Why Sing?

Posted On January 16, 2018

Regardless of the genre, complaints abound regarding “the music” in our churches. Yet rarely do I hear the right concerns voiced in these complaints. When a congregant is asked, “What’s wrong with music in worship?,” the common answer is, “It’s not my music.” Put simply, music has become an idol to many in our churches. Certainly music deserves honor. Martin Luther famously called it the handmaiden of theology, and praised its merits widely. But we must not idolize it. Augustine faced a similar struggle, “I find it difficult to assign [singing] to its proper place. For sometimes I feel I assign it with more honor than it deserves.”[1] To avoid this pitfall we must answer the fundamental question, “Why do we sing in worship?” Only then will we be able to evaluate what we sing.

Our concept of singing in worship is often blurred due to a faulty concept of singing. Many people assume singing exists solely for creating beauty. Yet, any good singer will tell you that singing is about communication. As one vocalist put it, “The meaning is the life, the light, and the magic in your performance.”[2] The music cannot be separated from the message. Words often take on a deeper significance when sung than when merely spoken. Singing awakens our emotions and brings them alongside the message, allowing us to feel the truth of the lyrics. As Calvin noted, “We know by experience that singing has great force and vigor to move and inflame the hearts of men to invoke and praise God with a more vehement and ardent zeal.”[3]

Singing in worship, however, is not primarily about emotion. Paul Jones provides three actions that help us understand singing: “Praise, prayer, and proclamation.”[4] Put another way, when we sing in worship we participate in three actions: doxology, dialogue, and declaration. Doxology is the most obvious action in singing. Scripture provides two reasons for praising God: His character and His actions. Psalm 150:2 instructs us to “Praise him for his mighty deeds” and to “praise him according to his excellent greatness.”

A second action of singing is that of dialogue, or prayer. The Psalms are referred to as the “prayers” of David (Ps. 72:20). Psalm 102 is described as “A prayer of one afflicted” while Psalm 17 contains the simple title “A Prayer of David.” While prayer most certainly can include petition, the main focus is not that we ask God for something but that we talk to Him. The church should not sing merely about her Creator and Savior; she should sing to Him. The phrase “O LORD” scattered throughout the Psalms should jar us into the realization that our songs directly address our covenant-keeping God.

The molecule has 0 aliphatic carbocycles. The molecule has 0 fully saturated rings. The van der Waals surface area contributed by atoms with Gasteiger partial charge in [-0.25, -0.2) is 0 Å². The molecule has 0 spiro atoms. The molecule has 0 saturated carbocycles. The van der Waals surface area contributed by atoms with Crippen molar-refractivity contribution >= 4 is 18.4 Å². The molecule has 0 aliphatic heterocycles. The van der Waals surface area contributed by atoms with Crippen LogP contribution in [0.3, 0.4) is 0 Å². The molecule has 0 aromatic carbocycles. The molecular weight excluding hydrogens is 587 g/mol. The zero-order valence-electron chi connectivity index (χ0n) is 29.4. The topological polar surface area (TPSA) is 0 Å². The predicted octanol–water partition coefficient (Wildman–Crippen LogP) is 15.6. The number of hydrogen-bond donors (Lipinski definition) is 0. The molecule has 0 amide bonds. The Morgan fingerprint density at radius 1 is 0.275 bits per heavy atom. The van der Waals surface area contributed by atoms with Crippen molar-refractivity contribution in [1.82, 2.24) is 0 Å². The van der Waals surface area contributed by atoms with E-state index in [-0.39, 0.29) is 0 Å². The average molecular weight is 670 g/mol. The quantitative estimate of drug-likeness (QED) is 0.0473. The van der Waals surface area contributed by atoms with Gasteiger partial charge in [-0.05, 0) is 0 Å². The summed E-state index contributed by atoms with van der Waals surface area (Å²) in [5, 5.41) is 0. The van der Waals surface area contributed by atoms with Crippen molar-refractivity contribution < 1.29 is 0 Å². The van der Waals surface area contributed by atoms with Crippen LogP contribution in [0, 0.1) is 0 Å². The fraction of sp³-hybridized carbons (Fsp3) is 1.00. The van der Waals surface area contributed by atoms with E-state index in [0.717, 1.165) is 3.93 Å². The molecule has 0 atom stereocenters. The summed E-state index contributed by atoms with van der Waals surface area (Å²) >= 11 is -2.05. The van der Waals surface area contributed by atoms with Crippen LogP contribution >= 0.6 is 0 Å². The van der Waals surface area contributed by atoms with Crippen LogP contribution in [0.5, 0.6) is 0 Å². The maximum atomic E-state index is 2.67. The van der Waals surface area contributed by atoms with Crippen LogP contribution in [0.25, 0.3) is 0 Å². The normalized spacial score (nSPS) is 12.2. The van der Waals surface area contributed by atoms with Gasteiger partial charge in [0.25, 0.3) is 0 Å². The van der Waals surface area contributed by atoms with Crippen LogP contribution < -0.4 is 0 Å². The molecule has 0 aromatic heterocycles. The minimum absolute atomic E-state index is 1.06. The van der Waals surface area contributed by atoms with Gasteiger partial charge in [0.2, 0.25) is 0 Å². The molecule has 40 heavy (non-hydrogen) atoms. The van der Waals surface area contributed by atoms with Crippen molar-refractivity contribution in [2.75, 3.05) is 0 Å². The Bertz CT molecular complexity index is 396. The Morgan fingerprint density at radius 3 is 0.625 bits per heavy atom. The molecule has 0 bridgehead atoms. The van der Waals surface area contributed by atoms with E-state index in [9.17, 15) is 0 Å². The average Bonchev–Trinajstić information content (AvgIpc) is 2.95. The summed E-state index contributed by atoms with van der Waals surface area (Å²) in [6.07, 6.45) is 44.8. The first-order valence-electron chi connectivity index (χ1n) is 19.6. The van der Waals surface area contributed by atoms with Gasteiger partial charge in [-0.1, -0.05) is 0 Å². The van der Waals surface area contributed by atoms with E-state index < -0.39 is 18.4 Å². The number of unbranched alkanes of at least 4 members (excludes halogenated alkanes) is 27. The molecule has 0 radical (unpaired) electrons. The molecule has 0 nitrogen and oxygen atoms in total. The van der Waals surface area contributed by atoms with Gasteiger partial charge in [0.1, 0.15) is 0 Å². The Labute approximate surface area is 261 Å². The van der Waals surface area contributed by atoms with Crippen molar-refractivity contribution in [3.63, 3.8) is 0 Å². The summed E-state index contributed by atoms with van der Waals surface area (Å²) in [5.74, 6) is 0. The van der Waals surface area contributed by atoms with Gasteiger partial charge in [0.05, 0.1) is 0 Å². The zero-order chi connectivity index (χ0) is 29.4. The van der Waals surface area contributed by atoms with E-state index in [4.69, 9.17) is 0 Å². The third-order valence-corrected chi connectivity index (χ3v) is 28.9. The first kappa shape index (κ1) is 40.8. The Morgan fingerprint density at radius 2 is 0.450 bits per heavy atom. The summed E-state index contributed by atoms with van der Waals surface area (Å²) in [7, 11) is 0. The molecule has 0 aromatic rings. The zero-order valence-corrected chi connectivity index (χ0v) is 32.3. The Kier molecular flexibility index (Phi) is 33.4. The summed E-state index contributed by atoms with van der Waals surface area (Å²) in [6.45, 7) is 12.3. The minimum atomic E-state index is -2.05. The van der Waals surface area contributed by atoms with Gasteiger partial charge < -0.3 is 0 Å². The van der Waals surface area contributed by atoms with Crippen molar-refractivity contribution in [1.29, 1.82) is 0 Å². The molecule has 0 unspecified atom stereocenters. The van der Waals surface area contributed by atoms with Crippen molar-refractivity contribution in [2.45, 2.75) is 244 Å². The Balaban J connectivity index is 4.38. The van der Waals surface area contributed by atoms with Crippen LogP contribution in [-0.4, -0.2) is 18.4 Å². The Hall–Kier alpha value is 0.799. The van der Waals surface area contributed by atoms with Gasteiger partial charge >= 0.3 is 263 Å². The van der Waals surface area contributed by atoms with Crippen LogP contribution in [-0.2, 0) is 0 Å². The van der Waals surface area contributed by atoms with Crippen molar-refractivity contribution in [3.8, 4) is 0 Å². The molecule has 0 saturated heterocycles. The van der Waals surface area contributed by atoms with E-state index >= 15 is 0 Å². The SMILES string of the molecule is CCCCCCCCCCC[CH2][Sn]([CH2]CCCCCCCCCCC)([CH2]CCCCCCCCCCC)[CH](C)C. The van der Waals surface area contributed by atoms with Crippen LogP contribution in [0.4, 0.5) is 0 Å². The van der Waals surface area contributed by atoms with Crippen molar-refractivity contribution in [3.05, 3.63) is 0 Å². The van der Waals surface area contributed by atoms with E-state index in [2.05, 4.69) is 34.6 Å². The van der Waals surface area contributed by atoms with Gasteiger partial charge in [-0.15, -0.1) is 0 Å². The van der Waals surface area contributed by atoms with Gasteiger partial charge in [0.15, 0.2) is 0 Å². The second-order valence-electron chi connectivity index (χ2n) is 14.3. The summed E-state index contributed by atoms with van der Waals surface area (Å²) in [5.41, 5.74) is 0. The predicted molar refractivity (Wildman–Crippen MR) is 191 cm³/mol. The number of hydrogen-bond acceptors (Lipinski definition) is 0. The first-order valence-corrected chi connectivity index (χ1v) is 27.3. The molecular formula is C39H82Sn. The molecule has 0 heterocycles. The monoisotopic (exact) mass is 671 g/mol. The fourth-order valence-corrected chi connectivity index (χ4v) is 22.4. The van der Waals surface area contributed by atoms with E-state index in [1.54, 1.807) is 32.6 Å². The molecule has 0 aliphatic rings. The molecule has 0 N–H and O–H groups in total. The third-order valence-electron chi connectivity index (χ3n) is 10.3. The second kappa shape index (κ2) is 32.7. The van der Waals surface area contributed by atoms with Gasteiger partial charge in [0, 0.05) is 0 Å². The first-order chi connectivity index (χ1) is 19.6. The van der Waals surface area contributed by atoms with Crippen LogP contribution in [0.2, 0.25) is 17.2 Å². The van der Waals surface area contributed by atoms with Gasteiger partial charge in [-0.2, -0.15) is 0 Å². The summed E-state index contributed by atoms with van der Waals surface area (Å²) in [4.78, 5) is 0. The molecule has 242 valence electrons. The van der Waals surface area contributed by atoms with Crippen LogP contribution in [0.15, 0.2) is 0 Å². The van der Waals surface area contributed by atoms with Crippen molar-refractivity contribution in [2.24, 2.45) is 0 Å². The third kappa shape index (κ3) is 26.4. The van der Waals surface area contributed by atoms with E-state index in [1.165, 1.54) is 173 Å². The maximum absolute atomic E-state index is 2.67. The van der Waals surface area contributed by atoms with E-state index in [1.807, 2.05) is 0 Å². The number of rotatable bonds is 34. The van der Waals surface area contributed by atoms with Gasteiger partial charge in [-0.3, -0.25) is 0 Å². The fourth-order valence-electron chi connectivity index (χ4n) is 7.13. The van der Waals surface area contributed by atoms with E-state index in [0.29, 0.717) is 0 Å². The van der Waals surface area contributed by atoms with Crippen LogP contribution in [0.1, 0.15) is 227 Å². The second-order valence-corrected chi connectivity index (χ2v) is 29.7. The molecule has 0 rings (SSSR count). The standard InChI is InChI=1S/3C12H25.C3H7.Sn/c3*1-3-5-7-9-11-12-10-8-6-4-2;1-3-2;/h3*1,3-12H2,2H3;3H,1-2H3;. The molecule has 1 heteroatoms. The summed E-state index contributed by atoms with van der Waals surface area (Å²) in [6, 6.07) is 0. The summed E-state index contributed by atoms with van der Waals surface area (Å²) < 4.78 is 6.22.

The final action of singing in worship is declaration, or proclamation. We declare the truths of God to others when we sing. David penned Psalm 60 “for instruction,” while Asaph refers to his song as “my teaching” (Ps. 78:1). Indeed, God used song to remind the Israelites of their covenant with Him, declaring that the song would live unforgotten in their mouths (Deut. 31:19–22). The concept of songs as declaration slightly alters our audience. The congregation not only sings to God but also to each other. Thus, one of the outcomes of being filled with the Spirit is to address “one another in psalms, hymns and spiritual songs, singing and making melody to the Lord” (Eph. 5:19, emphasis added).

Once we understand the concepts of meaning and emotion in songs and grasp these three actions of singing in worship, we can better discern why we sing. We lift our voices, joining emotion and truth, to extol God for His character and actions and to proclaim these truths to others. The concept of “my music” as typically understood has no place in the church, for we do not sing for ourselves but for others and to God.

Tim Pierce is a junior student at Reformation Bible College.


[1] Augustine, Confessions, 10.33.49.

[2] Shirlee Emmons and Ama Thomas, Power Performance for Singers: Transcending the Barriers (Oxford: Oxford University Press, 1998), 204.

[3] John Calvin, “Preface to the Genevan Psalter.”

[4] Paul Jones, What is Worship Music? (Phillipsburg: P&R Publishing, 2010), 7, 37.